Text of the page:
“We are genuinely struggling with some issues — transparency at scale,” said Pichai in a video of the meeting obtained by The Washington Post. “I think we need to figure out how to make this work better so we can actually drive the open culture we have. That needs to come with some balance — you’ve clearly seen the amount of leaks we are seeing.”

But employees, who have been increasingly public in their protests against the company's behavior and work with the government, weren't satisfied with the answer.

“Are we supporting the border camps now?” asked an employee in another online question, referring to Miles Taylor, the former DHS employee, who's hiring was first reported by BuzzFeed. During the meeting, some employees accused Google leadership of censoring questions about Taylor. 

Karan Bhatia, a Google vice president for government affairs, defended Taylor’s hiring, saying his expertise is in counterterrorism and national security. 

Other employees expressed greater concerns with new content moderation software the company is rolling out to monitor meetings for 100 or more workers. The company wants to use the same software to eventually monitor internal forums.


— News from the public sector:

Lobbying expenditures by Facebook, Amazon and Apple are on pace to hit record highs this year. The companies are taking steps to present a positive message to Washington.
Wall Street Journal
The push for convenience is having a stark impact on gridlock, roadway safety and pollution in New York City and urban areas around the world.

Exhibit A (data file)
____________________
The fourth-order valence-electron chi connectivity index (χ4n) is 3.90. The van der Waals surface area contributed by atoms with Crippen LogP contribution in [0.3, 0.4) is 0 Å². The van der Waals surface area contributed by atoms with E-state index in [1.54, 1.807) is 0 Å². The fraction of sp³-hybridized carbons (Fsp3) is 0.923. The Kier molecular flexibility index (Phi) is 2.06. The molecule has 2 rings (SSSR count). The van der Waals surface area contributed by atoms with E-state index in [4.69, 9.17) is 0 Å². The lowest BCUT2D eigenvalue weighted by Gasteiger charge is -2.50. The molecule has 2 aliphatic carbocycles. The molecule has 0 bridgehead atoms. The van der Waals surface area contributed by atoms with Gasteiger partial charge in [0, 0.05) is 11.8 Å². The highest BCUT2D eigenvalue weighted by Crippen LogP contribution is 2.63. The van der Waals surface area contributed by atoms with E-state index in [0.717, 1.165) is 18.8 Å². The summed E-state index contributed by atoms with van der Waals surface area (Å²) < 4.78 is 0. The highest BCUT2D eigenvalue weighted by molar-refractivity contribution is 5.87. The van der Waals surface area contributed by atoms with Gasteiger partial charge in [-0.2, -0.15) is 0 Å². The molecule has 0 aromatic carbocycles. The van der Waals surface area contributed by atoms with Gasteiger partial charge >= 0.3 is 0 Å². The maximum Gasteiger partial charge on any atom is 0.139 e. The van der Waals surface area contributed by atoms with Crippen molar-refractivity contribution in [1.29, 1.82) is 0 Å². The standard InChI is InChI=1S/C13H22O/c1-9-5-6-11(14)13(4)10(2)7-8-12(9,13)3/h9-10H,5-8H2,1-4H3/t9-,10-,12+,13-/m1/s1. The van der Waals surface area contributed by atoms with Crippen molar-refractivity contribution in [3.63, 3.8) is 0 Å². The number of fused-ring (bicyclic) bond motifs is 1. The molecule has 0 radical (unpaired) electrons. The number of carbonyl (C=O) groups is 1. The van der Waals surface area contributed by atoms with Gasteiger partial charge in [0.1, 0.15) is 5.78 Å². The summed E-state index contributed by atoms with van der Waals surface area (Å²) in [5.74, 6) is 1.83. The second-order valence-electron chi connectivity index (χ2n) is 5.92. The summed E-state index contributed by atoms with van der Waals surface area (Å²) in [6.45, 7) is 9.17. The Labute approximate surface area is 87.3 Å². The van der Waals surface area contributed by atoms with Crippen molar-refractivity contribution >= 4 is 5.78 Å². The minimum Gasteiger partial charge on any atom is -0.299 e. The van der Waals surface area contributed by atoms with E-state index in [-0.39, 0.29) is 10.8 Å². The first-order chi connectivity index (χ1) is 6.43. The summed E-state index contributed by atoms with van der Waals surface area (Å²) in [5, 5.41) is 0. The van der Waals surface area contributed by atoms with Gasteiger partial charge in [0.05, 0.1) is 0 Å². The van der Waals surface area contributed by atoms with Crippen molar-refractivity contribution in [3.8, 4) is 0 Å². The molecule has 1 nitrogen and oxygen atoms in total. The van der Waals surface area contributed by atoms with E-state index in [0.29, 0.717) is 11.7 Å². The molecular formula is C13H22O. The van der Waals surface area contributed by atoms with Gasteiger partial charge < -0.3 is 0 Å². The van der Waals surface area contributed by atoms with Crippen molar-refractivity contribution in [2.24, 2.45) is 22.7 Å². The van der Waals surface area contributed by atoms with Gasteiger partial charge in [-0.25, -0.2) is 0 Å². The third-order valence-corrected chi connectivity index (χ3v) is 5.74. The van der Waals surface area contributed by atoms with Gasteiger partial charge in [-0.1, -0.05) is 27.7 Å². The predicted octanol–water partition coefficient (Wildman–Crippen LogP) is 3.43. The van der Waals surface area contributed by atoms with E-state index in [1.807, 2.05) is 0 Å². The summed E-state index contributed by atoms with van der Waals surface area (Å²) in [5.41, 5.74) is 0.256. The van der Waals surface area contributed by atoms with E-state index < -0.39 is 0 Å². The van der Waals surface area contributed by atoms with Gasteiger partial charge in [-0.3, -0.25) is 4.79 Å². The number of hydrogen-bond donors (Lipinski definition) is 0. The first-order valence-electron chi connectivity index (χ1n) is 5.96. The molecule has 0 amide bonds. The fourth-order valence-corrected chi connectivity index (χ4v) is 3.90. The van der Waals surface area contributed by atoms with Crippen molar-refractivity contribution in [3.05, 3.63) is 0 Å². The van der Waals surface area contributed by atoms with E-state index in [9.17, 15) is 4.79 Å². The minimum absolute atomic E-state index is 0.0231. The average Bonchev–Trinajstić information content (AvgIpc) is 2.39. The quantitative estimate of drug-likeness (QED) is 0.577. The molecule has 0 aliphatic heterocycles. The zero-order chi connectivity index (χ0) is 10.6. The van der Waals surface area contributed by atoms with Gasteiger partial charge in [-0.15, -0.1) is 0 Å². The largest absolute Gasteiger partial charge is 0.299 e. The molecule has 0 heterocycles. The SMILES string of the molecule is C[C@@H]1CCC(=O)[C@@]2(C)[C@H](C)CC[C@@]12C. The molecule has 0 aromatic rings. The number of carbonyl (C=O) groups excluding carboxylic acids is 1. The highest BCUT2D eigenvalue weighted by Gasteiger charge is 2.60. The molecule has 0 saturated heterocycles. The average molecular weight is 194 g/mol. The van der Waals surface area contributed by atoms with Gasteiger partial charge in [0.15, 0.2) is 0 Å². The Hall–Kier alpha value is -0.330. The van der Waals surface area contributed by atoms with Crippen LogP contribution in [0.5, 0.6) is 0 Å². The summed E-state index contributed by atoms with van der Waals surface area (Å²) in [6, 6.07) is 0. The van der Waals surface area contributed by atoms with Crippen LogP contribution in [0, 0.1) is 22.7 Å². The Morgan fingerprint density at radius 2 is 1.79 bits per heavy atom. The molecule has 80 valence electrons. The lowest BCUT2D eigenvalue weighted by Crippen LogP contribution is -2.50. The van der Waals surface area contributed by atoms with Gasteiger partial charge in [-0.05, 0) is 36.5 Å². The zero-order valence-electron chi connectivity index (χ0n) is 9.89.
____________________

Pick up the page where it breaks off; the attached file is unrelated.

The New York Times
A long-awaited GOP proposal to combat mass shootings has been receiving pushback from education groups and children's privacy advocates over language they say could result in the "over-surveillance" of minors.
The Hill
The deregulation train keeps rolling.
The Verge


— News from the private sector:

Instagram has expanded a ban on graphical self-harm imagery to include a broader range of content depicting suicide, including fictional illustrations of self-harm and suicide methods such as drawings, cartoons and memes.
The company says the experiment is aimed at giving users a “digital detox.”
Marie C. Baca
Apps like Flo and Clue are shifting from just tracking your health data to using it to make evaluations about your health risks. Their tools may not always be accurate.
The New York Times
While lawmakers and regulators look to combat monopolies by online giants, some innovators are developing internet platforms to prevent monopolies from forming in the future.
Wall Street Journal


Trump had some more criticism for Apple CEO Tim Cook this week...about an iPhone feature the company changed two years ago:


—  Tech news generating buzz around the Web:

In its final season, the HBO satire asks the big questions: Can good coexist with greed? Does money ruin everything — and how much does that matter, if we’re talking billions?
The New York Times
Has a baby pooped at all if it can’t be viewed as part of a Poop Frequency Trend Chart going back three months?
In their quest to make a lab-grown steak, researchers devised a form of scaffolding made with gelatin.
The New York Times
A thriving community of single moms is using teen video app TikTok to celebrate their divorces, grieve their losses and even discipline their kids: “It’s the type of family that you didn’t know you needed”
The Wall Street Journal
League of Legends is now one of the most popular video games of all time, with a daily peak of 8 million concurrent players, but it began as a game that no one wanted to publish and Riot's own interns didn't even want to play.
Brian Crecente


— Coming up:

  • The House Energy and Commerce Communications and Technology Subcommittee will hold a hearing entitled “Repurposing the C-Band to Benefit all Americans” on Tuesday at 10 a.m.
  • The House Judiciary Committee will host a hearing on Antitrust and Economic Opportunity: Competition in Labor Markets on Tuesday at 10 a.m.


Facebook's new fact-checking policy gets the Saturday Night Live treatment with Alex Moffat playing Mark Zuckerberg.